In this page-turning tale of murder and mystery, Nunn entangles us in a rich and complex web of witchcraft, tribalism, taboo relationships… and plain old-fashioned greed.

My Take

This novel is set in South Africa in October 1953. It is a world still divided by apartheid, blacks are always treated as “kaffirs”, and white supremacy is assumed.

With Emmanuel Cooper comes his Zulu constable Shabalala. Apartheid means he can’t stay in the same hotels as Cooper, or dine at the same tables, but he can get the “real” story from the servants, and he understands local Zulu customs.

SILENT VALLEY is a very atmospheric novel. Malla Nunn is able to transport 21st century readers to a very different culture, and help us to see the crime with very different eyes.

Life is not easy for Emmanuel Cooper. He is descended from Boers and is still not accepted in police circles dominated by whites even though he has the patronage of Colonel van Niekerk who is also an Afrikaaner. van Niekerk will take the credit for Cooper’s successes, but will quickly disown him when he fails.

If you’ve never read any of this series before I would suggest you start at the beginning, so you get the full story (although of course you can read SILENT VALLEY as a stand alone). But there are characters who were created in the first and second novels who are important in the third and so you will understand more if you read them in order. They are available for Kindle.

My rating: 4.9

I’ve also reviewed

5.0, A BEAUTIFUL PLACE TO DIE

4.5, LET THE DEAD LIE

About the author

Malla Nunn grew up in Swaziland before moving with her parents to Perth
in the 1970s. She attended uni in WA, and then the US. In New York, she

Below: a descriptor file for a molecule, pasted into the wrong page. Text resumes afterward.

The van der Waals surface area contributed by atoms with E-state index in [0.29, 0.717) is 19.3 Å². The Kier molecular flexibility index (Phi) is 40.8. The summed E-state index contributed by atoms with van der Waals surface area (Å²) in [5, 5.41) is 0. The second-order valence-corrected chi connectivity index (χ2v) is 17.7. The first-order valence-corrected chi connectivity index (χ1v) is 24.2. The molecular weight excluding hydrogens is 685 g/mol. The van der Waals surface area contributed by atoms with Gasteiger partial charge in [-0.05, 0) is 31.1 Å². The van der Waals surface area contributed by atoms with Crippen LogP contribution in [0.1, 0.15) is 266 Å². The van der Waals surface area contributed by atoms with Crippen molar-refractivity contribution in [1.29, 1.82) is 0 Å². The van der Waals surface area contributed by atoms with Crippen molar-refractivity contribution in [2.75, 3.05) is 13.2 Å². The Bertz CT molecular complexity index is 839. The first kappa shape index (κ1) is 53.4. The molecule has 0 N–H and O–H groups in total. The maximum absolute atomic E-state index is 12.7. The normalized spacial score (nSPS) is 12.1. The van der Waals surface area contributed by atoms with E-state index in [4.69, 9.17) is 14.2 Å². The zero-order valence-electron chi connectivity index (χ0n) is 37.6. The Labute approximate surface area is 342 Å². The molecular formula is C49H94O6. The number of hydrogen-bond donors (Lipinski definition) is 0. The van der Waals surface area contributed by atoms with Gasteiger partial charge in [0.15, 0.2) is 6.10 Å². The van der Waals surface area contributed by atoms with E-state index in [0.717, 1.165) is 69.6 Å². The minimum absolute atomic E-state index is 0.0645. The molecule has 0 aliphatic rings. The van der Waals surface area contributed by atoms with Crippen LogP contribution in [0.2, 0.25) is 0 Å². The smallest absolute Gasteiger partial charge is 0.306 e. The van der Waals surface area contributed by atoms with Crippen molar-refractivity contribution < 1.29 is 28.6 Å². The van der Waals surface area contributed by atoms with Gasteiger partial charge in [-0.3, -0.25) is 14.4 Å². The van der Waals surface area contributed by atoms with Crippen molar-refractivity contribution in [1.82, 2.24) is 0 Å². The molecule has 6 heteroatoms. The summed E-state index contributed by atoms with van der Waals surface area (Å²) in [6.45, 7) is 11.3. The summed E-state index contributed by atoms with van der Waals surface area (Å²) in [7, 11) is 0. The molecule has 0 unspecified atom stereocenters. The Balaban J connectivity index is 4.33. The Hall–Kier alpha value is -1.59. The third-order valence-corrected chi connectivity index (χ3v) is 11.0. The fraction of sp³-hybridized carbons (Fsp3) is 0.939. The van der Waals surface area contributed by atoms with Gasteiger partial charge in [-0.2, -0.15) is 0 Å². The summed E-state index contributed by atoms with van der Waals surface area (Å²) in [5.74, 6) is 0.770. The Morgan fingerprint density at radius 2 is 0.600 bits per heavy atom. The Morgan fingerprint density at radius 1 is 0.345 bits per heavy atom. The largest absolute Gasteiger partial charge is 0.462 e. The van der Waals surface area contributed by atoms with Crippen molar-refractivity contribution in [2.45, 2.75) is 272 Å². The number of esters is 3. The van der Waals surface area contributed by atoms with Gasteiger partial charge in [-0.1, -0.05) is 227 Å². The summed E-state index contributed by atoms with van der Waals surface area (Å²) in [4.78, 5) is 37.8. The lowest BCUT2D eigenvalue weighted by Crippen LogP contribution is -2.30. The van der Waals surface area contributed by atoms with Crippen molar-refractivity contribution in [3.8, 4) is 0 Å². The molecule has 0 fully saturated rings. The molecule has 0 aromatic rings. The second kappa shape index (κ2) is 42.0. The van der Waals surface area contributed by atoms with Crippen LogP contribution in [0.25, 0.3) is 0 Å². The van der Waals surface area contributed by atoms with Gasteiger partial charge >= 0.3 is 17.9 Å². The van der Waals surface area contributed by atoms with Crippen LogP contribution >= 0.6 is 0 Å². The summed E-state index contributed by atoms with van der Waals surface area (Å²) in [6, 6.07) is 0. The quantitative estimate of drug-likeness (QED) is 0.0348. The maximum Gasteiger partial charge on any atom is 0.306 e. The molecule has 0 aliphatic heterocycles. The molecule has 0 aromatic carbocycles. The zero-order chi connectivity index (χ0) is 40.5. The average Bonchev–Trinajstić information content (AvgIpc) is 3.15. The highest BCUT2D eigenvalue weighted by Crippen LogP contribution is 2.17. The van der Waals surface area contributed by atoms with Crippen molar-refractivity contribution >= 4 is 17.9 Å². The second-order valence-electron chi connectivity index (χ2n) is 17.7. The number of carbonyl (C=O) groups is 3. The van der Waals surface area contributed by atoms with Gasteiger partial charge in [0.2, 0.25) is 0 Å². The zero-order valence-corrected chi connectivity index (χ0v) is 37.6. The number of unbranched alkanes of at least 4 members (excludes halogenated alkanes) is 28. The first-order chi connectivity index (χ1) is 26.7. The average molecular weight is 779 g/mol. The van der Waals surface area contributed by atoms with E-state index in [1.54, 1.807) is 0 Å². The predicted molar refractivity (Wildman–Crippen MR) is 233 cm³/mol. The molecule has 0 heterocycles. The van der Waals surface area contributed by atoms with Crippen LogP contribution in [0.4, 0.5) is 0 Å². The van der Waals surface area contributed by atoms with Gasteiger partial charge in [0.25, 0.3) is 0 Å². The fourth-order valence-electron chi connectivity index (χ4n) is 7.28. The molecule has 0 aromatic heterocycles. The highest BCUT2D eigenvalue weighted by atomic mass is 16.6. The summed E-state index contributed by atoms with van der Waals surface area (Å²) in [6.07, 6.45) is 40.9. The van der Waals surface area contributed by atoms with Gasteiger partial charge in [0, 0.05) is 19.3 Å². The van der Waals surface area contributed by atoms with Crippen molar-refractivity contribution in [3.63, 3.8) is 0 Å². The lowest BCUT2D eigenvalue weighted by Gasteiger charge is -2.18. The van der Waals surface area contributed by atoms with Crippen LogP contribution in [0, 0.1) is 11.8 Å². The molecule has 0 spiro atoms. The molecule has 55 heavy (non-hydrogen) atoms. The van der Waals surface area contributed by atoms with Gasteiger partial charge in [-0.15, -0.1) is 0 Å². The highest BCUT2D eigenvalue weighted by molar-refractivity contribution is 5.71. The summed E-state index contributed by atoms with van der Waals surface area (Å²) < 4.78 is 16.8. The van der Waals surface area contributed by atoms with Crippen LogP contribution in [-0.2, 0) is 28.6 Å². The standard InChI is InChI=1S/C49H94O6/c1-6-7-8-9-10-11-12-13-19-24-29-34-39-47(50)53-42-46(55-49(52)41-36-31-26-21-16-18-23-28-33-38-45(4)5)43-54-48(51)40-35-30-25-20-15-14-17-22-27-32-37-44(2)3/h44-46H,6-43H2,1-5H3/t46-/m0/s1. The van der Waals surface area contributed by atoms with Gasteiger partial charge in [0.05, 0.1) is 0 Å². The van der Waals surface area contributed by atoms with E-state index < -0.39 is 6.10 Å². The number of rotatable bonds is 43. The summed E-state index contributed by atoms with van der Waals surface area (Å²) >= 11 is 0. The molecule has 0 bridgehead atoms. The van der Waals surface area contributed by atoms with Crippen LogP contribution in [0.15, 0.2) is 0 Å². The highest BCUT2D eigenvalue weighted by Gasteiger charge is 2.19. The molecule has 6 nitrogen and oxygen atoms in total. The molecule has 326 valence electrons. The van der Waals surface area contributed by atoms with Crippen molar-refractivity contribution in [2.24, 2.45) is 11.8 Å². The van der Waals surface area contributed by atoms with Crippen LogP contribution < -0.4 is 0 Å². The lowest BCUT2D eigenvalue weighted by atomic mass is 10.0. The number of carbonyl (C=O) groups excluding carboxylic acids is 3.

worked on film sets, wrote her first screenplay before returning to
Australia where she began writing and directing short films and
corporate videos, three of which have won numerous awards and have been
shown at international film festivals. Her debut novel A Beautiful Place to Die
was published to international acclaim and won the 2009 Sisters in
Crime Davitt Award for Best Adult Crime Novel by an Australian female
author. Malla and her husband live in Sydney with their two children.

Book Review: UNNATURAL HABITS, Kerry Greenwood

  • Published by Allen & Unwin 2012
  • ISBN 978-1-74237-243-3
  • 332 pages
  • #19 in the Phryne Fisher series
  • library book
  • read an extract

Synopsis (Allen & Unwin)

1929: pretty little golden-haired girls are going missing in Melbourne.
But they’re not just pretty. Three of them are pregnant, poor girls from the harsh confines of the Magdalen Laundry. People are getting nervous.

Polly Kettle, a pushy, self-important Girl Reporter with ambition and no sense of self preservation, decides to investigate–and promptly goes missing herself.

It’s time for Phryne and Dot to put a stop to this and find Polly Kettle before something quite irreparable happens to all of them. It’s a tale of convents and plots, piracy, murder and mystery . . . and Phryne finally finds out if it’s true that blondes have more fun.

My Take

Nearly a quarter of a century on from the start of the series, Phryne Fisher is going as strong as ever. This remarkable, seemingly ageless, sleuth has gathered quite a household around her now, and also has the local police in her pocket. Most of Melbourne’s high society either count her as a friend, or they owe her something, and so she has passage into places that the police on their own could never penetrate, like the Blue Cat Club and the Abbotsford Convent and the Magdalen laundry.

For me Kerry Greenwood seems to have captured well the essence of society’s attitude to unmarried mothers, as well the growing militant unionism of the late 1920s. A mark of her indefatigable research.